I have been discussing the incident of my elderly friend who was taken to casualty at a private hospital with quite a few older people. Even though she had been able to walk in she was asked if she wanted to be resuscitated if the need arose. What surprised me was that there seems to be agreement among my older friends that when the time comes we want to be left to die in peace now that we are elderly. No resuscitation thanks.
At least part of the problem seems to be that doctors feel that they are obliged to keep us alive at all costs. A friend from France tells me that they have solved the problem, at least partially, by changing this obligation with a ‘let out’ clause which absolves the doctor when appropriate from following this. It made me realise once again that ageing is a phenomena which is happening across the western world. It seems silly that the different states and territories in Australia can’t agree on a document that all could subscribe to but if this the case why can’t we look at how other, similar, countries are dealing with it, possibly adopting the commonalities of their documents? I am assuming (hoping) that some of the other comparable countries have consulted older people in writing these document formats. It seems silly to live in a country where perhaps older people are fearing death, not for what it might bring but for what the doctors feel they are obliged to do to us!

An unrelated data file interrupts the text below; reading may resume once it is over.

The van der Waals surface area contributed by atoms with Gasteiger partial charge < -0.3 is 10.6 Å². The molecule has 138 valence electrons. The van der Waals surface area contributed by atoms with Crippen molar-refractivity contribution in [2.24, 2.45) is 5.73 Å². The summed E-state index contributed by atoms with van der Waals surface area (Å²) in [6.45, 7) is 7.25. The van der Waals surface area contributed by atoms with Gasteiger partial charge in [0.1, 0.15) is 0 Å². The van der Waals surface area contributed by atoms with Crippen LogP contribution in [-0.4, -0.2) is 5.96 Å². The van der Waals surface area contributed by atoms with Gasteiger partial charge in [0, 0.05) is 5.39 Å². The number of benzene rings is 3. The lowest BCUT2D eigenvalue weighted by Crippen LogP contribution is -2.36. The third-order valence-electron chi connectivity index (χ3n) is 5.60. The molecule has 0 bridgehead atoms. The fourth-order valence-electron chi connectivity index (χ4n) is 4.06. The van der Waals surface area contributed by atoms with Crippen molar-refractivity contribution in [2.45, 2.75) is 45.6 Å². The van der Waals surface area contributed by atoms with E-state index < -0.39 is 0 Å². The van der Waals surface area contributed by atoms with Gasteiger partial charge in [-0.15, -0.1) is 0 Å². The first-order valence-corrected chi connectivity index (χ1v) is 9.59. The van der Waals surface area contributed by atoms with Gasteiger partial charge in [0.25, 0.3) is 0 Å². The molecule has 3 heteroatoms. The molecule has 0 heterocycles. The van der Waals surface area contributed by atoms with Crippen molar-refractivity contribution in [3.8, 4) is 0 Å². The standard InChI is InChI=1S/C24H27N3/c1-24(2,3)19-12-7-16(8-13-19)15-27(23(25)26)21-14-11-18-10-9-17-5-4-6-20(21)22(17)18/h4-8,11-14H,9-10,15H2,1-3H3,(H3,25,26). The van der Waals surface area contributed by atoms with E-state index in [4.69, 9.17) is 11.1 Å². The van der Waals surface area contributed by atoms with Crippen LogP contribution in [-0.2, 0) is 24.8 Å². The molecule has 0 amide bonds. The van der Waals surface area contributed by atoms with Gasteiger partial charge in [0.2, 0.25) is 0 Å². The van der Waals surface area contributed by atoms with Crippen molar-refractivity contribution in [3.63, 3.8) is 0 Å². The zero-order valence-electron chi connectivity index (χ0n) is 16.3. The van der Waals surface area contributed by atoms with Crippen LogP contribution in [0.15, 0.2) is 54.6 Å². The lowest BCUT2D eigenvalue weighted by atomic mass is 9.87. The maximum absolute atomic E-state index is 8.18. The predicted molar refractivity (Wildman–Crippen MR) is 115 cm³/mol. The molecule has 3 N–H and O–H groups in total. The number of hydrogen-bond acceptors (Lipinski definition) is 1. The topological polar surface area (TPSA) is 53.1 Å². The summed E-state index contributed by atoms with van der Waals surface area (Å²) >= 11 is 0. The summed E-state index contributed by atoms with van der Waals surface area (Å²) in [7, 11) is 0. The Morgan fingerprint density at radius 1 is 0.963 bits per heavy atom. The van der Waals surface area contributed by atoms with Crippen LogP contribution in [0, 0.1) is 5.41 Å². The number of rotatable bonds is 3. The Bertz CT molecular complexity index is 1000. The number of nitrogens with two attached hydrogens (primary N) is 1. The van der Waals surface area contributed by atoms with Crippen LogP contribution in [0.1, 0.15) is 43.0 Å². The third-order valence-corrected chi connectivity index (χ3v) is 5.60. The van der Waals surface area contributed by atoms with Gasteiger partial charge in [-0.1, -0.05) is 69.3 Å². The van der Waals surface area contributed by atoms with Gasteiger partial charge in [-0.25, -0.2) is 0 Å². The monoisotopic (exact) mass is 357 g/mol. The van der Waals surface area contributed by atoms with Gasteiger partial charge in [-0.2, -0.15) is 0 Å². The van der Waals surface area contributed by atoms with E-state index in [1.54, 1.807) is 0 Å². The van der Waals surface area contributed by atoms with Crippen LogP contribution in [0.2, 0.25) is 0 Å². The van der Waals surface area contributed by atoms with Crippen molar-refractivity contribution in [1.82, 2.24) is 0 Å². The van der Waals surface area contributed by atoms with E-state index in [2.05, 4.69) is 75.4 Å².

I remember reading an account of how residents in an aged care facility had red stickers on their doors if they did not want resuscitation. This meant that if medical staff were called to their room their wishes would be respected. There was a discussion about whether this violated their rights to privacy. As a result of this the red stickers were removed. I guess I shouldn’t have been surprised that this discussion was restricted to the medical staff and the older people themselves were not invited to participate in the discussion! If they had been I suspect that they would probably have suggested, and voted for, that the older residents themselves, on an individual basis, had the stickers on their doors or not. I know I would have preferred the security of having it there. Ageism comes in all different forms, particularly when it comes to actually talking to us and having discussions with us.
Another book on this topic described the experience of another older person who was admitted to hospital. Each specialist had their own idea of what they wanted to do but they neither discussed the options with her or other members of the medical team. The result was disastrous in every sense of the word.
I suspect I’ll be asking for older people to be included in discussions about their lives, including their health, until I draw my own last breath but I won’t, can’t, give up. The present situation is nonsensical.